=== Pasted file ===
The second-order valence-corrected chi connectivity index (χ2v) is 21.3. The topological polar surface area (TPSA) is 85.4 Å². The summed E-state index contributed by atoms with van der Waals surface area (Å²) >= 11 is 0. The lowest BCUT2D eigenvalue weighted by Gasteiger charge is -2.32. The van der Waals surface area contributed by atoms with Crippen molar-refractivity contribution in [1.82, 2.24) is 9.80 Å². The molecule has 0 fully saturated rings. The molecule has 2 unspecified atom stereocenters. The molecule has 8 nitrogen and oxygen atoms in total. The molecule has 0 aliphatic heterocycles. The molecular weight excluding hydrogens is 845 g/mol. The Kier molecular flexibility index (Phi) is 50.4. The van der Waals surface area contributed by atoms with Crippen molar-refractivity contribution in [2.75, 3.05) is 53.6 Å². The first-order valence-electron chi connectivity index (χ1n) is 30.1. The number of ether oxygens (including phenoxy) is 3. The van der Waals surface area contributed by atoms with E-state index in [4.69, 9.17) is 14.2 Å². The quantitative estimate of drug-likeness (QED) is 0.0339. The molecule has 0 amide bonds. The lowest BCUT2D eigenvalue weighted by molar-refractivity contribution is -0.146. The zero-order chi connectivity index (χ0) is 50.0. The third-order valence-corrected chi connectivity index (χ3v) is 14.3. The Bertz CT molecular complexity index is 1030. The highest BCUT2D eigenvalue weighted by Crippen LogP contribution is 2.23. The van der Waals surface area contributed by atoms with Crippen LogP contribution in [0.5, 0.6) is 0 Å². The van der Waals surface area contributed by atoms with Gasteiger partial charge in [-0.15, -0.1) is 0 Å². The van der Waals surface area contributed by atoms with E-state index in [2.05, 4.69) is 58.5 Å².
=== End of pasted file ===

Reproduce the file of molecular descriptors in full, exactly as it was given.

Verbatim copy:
The second-order valence-corrected chi connectivity index (χ2v) is 21.3. The topological polar surface area (TPSA) is 85.4 Å². The summed E-state index contributed by atoms with van der Waals surface area (Å²) >= 11 is 0. The lowest BCUT2D eigenvalue weighted by Gasteiger charge is -2.32. The van der Waals surface area contributed by atoms with Crippen molar-refractivity contribution in [1.82, 2.24) is 9.80 Å². The molecule has 0 fully saturated rings. The molecule has 2 unspecified atom stereocenters. The molecule has 8 nitrogen and oxygen atoms in total. The molecule has 0 aliphatic heterocycles. The molecular weight excluding hydrogens is 845 g/mol. The Kier molecular flexibility index (Phi) is 50.4. The van der Waals surface area contributed by atoms with Crippen molar-refractivity contribution in [2.75, 3.05) is 53.6 Å². The first-order valence-electron chi connectivity index (χ1n) is 30.1. The number of ether oxygens (including phenoxy) is 3. The van der Waals surface area contributed by atoms with E-state index in [4.69, 9.17) is 14.2 Å². The quantitative estimate of drug-likeness (QED) is 0.0339. The molecule has 0 amide bonds. The lowest BCUT2D eigenvalue weighted by molar-refractivity contribution is -0.146. The zero-order chi connectivity index (χ0) is 50.0. The third-order valence-corrected chi connectivity index (χ3v) is 14.3. The Bertz CT molecular complexity index is 1030. The highest BCUT2D eigenvalue weighted by Crippen LogP contribution is 2.23. The van der Waals surface area contributed by atoms with Crippen LogP contribution in [0.5, 0.6) is 0 Å². The van der Waals surface area contributed by atoms with Gasteiger partial charge in [-0.15, -0.1) is 0 Å². The van der Waals surface area contributed by atoms with E-state index in [2.05, 4.69) is 58.5 Å².